In addition, the on-board input and management device 130 may be powered up to assist with installation of various components of the rack system 122. For example, the on-board input and management device 130 may be used to walk a new customer through a number of steps to bring the enclosure online/ready. Warnings and failures may be displayed by a flashing screen and additional data. After installation, pictorial diagrams may assist customers when locating servers, switches, fans, power supplies, management modules, servers, etc. The customer may make selections using a page up, page down, enter, ok, update, etc. buttons from the input device 210.
In addition, the device enables allow input and output to multiple blade servers. The new unit connected to an onboard administrator allows control over all blades, i/o switches, power modules, air movers, etc. located within the enclosure. These and other features will be explained in more detail with reference to the illustrations shown in
The program code may be implemented as one or more modules (also referred to as code subroutines, or “objects” in object-oriented programming). The location of the software may differ for various alternative embodiments. The software programming code, for example, is accessed via a bus by a processor or processors from long-term storage media of some type, such as on-board memory. Alternatively, the program code may be embodied or stored on any of a variety of known media for use with a data processing system or in any memory device such as semiconductor, magnetic and optical devices, including a disk, hard drive, CD-ROM, ROM, etc. The code may also be distributed on such media, or is distributed to users over a network of some type. The techniques and methods for embodying program code in memory, on physical media, and/or distributing software code via networks are well known and will not be further discussed herein.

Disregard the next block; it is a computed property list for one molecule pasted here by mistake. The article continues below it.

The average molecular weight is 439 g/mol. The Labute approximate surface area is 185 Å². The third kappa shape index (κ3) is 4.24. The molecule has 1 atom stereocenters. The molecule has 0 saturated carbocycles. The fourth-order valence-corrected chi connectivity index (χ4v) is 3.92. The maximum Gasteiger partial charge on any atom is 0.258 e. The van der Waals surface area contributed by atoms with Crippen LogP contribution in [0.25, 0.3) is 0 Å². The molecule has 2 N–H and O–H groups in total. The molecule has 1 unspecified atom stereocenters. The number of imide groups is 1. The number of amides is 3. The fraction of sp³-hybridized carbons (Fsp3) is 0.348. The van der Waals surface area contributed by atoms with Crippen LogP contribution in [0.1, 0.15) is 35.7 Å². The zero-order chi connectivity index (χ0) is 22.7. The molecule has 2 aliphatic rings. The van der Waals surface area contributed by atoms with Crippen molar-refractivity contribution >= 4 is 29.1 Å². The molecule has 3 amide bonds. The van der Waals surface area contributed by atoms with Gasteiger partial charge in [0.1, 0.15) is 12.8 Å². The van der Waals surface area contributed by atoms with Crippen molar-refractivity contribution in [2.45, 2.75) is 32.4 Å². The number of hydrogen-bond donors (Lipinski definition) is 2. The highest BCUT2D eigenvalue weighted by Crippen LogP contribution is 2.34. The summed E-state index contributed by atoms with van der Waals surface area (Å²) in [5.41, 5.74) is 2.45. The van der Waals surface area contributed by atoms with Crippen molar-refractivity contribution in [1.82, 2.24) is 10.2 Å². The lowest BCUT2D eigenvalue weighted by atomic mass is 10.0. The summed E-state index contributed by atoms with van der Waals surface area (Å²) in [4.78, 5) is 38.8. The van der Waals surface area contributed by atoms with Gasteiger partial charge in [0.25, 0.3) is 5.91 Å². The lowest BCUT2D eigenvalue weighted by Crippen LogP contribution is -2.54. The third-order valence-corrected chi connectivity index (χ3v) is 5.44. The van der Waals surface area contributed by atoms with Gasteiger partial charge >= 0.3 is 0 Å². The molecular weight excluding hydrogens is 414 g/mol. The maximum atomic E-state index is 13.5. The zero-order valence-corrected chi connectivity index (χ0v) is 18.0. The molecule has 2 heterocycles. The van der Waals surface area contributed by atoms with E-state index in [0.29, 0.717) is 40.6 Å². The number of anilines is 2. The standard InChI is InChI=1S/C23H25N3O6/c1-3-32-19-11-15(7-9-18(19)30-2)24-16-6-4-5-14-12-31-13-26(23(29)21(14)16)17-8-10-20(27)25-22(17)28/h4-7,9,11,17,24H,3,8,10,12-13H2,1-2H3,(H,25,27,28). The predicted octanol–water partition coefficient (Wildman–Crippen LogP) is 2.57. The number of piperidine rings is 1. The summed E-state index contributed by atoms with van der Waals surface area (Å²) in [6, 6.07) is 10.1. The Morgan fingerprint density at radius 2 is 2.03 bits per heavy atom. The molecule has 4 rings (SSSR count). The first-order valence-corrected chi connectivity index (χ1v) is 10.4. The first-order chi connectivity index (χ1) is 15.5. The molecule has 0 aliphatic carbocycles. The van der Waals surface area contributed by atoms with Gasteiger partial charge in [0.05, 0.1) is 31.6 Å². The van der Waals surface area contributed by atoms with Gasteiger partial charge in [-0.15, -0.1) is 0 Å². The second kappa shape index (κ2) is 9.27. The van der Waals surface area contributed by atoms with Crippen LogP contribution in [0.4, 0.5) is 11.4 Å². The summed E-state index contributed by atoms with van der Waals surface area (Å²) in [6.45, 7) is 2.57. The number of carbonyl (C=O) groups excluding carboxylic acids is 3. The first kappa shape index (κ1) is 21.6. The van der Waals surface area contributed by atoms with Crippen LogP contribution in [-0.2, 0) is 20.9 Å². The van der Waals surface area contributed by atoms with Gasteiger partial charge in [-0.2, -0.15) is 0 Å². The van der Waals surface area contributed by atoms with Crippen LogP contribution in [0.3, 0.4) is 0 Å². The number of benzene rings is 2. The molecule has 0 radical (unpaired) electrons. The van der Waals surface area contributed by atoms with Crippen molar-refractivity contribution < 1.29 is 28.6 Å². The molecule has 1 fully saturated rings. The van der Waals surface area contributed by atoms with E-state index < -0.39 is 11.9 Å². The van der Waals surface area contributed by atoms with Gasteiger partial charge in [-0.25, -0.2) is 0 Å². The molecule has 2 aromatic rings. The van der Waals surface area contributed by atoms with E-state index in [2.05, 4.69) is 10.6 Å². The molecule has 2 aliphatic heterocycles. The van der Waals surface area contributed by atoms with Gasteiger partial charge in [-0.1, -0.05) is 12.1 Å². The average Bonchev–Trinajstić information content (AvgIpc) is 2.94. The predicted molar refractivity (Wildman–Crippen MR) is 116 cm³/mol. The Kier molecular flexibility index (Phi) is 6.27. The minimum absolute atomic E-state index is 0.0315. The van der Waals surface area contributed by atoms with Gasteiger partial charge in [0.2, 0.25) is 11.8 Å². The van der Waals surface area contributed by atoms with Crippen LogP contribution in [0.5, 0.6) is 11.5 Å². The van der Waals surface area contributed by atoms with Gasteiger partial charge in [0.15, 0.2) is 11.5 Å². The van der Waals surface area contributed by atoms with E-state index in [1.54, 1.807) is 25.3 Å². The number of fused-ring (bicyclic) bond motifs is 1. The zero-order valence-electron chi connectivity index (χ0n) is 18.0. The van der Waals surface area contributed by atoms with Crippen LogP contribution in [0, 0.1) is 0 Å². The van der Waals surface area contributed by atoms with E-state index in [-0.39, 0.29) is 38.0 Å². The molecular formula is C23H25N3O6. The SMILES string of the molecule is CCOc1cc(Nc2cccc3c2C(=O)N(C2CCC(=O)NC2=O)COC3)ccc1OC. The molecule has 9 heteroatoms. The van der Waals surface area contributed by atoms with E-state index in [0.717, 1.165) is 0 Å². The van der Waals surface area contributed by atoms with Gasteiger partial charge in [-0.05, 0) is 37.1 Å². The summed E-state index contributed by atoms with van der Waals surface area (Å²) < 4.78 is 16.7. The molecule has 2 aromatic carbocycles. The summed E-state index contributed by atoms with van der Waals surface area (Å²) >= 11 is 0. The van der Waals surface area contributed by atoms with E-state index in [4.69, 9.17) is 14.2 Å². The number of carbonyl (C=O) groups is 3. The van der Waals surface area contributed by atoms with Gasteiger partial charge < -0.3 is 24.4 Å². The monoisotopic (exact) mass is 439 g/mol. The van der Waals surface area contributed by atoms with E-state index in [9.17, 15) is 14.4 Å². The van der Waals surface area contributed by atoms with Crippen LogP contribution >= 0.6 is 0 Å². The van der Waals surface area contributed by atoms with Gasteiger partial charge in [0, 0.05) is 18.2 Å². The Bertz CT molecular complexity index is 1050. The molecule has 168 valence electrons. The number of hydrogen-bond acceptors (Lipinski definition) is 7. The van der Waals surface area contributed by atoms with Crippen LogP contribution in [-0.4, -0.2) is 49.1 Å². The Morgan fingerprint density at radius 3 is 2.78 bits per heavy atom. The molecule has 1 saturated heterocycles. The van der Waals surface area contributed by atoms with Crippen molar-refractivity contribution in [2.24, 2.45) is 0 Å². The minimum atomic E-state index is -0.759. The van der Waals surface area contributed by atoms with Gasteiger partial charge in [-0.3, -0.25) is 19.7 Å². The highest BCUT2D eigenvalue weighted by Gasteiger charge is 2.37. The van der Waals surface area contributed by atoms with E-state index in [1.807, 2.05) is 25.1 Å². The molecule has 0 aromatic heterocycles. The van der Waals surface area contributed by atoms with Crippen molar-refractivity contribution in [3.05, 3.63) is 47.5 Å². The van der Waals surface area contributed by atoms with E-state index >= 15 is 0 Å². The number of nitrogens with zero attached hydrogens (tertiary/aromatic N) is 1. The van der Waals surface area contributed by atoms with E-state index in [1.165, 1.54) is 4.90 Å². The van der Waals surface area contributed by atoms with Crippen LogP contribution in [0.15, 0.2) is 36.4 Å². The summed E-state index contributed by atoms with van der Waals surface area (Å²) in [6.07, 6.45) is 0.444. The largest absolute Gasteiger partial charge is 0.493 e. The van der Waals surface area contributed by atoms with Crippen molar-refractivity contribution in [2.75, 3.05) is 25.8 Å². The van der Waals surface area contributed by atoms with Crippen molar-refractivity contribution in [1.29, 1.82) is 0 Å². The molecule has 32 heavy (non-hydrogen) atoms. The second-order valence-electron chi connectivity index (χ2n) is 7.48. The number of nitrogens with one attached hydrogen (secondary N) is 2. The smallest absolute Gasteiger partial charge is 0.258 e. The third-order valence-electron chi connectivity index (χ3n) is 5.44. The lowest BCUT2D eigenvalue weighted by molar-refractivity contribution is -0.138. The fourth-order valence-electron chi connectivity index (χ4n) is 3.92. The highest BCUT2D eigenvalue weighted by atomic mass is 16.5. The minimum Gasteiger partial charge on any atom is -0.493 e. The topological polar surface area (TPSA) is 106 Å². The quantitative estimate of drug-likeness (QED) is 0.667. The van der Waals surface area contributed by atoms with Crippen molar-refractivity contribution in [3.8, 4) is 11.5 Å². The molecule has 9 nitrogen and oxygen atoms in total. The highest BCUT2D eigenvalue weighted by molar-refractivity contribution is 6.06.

In an exemplary embodiment, the program code enables control over multiple blades (or all of the blades) in the rack system 122, and enables user interaction by displaying information for each blade enclosure 124 a-g. Exemplary display 300 is shown in
It is noted that user an input device such as the input device 210 shown in
Exemplary display 310, 312 (
Note that the port information (
An exemplary Health Summary 320 is shown in
In addition to managing enclosure settings 322 as illustrated in
Pictorial diagrams 330 may also be used to illustrate components and processes and to assist when locating servers, switches, fans, power supplies, management modules, servers, etc., as shown in
It is noted that the output shown in